Ahmadinejad Declared Winner--What Does It Mean?

Iranian President Mahmoud Ahmadinejad was declared a decisive winner in Friday's election--65 percent to challenger Mir Hossein Mousavi's 32 percent, according to Iran's state news agency--though Mousavi protested the results, alleging manipulation and fraud.

While it's unclear what the fallout in Iran will be--Mousavi supporters have already been disbursed with tear gas from around his headquarters--U.S. analysts have mixed opinions on what another four years of Ahmadinejad would mean.

Middle East Forum Director Daniel Pipes thinks we're better off with Ahmadinejad in office. The country's real power lies with its supreme leader, Ayatollah Khamenei, not its president, he argues, and a Mousavi presidency would have lulled the world (and President Obama) to sleep in its dealings with Iran. Better to have Ahmadinejad, a hard-liner who more faithfully represents what Khamenei believes, and thus Iran's true nature.

Michael Rubin, an Iran expert with the American Enterprise Institute, shares that skepticism about the impact of a new president, though he didn't take sides in the election.

"When it comes to the nuclear program, it's pretty well acknowledged...that it's under control of the Revolutionary Guard," Rubin says. He cautions that Iranian diplomats don't always speak for their country--likely because they don't know what the Revolutionary Guard, and other elements of power within Iran's government, are up to. The Guard, viewed now as more in line with Ahmadinejad's politics, operates independently.

"'I think that the U.S. press coverage is getting a little bit ahead of itself," he said yesterday. "[There's a] conflation between the Iranian youth's desire for change and the Iranian president's ability to affect change."

Suzanne Maloney of Brookings takes another view. With an Ahmadinejad win, Iran's democcratic institutions would be discredited among the public, she says--especially in a landslide victory that's contested by Mousavi's supporters (which, coincidentally, is what's happened). It's "a worriesome outcome," she said Friday, when asked about a potential Ahmadinejad victory.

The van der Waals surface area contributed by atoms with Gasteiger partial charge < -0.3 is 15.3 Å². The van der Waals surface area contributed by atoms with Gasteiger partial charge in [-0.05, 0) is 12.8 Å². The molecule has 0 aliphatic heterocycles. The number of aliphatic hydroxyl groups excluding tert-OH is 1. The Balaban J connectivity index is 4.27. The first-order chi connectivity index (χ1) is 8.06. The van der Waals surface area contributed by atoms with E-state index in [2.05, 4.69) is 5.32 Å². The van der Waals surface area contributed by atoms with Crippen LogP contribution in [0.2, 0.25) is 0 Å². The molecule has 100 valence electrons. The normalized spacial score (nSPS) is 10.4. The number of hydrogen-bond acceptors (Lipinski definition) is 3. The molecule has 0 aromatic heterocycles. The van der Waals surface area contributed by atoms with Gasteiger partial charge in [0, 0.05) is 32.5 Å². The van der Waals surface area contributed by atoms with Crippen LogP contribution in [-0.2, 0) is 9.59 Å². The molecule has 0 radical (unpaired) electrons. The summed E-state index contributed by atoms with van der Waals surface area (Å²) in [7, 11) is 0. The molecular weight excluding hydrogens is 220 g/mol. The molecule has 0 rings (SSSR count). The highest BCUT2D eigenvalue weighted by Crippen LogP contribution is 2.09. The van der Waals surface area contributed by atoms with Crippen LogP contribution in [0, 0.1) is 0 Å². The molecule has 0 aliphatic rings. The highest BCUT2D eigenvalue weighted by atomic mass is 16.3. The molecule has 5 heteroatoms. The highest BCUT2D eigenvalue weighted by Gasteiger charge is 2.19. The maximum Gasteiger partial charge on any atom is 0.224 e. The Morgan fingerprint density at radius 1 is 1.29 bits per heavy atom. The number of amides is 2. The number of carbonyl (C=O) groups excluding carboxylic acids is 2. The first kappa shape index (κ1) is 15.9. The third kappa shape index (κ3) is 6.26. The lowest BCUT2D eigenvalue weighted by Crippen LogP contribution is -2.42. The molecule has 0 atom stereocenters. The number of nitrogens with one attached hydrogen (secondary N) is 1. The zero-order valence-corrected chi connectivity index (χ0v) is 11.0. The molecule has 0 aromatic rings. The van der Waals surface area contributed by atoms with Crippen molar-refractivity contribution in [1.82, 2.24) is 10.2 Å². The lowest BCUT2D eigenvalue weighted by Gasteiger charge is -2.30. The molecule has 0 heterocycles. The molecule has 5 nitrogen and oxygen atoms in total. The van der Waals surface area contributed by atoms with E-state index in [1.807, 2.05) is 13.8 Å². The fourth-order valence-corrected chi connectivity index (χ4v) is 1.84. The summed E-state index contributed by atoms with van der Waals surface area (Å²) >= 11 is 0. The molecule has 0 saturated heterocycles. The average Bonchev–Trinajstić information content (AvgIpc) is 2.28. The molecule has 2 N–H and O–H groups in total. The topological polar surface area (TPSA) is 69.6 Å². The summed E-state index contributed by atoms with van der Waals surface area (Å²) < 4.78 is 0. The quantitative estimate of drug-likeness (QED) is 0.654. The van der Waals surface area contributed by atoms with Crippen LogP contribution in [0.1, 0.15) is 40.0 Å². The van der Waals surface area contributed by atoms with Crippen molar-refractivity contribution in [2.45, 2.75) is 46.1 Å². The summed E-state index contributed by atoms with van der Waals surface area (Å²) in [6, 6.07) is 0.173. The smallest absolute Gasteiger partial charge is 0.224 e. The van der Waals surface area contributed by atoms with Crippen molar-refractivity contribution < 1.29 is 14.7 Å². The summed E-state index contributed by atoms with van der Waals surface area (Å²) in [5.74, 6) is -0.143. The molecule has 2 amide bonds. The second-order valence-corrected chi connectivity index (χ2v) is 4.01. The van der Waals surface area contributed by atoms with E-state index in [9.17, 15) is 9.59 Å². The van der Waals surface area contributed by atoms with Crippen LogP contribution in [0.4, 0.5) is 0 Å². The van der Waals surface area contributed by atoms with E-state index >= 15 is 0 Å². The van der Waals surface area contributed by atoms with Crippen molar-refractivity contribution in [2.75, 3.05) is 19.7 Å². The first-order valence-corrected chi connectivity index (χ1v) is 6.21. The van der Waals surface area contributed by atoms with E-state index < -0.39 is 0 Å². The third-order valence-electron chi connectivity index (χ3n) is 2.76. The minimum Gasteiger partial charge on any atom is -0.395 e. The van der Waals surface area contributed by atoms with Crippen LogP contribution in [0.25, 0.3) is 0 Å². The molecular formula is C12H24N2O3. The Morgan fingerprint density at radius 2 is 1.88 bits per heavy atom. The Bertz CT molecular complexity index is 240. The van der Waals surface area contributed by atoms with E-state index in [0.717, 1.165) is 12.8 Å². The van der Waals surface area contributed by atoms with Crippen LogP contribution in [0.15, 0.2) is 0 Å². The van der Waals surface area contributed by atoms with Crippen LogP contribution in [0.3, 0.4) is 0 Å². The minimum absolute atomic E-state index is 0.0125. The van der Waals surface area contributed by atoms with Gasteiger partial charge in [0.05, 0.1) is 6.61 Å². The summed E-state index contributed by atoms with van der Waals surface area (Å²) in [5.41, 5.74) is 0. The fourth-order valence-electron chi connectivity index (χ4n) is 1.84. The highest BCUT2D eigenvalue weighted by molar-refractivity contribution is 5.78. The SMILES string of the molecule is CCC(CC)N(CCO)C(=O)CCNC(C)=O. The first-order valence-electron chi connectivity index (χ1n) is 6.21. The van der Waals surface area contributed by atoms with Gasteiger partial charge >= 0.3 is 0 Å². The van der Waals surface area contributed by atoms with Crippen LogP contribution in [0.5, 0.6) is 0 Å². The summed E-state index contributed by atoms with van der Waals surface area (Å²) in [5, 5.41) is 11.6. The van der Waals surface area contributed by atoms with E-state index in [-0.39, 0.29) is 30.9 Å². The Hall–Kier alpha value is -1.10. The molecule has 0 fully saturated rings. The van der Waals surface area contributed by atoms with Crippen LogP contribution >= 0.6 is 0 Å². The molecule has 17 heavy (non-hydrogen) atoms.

"The regime would feel more free to act without taking into account potential public reactions," Maloney says.

"It's going to be a lot harder, a lot slower going," she says. "There'll be a lot more skepticism to overcome, wither it's on the Hill, or whether it's among Israelis...a harder time in getting any concessions on the nuclear program."

One thing analysts agree on is that Obama would not have affected the election's outcome, anyway. After his speech in Cairo, and his video message to Iran earlier this year, some had speculated that he could foster support for a moderate candidate--that Iranians would reject Ahmadinejad after witnessing Obama's openness to giving them a seat at the international table.

Maloney and Rubin both agree that's unlikely.

Assuming Ahmadinejad remains Iran's president, and Mousavi does not succeed in overturning the results, the Obama administratoin will now begrudgingly engage the hard-liner, with whom it has avoided contact thusfar, knowing Ahmadinejad would be challenged in June (it's signaled it will engage regardless of the election results), and Obama's foreign policy will be put to the test with a hard-liner, not a moderate, speaking for Iran.

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Chris Good is a political reporter for ABC News. He was previously an associate editor at The Atlantic and a reporter for The Hill.

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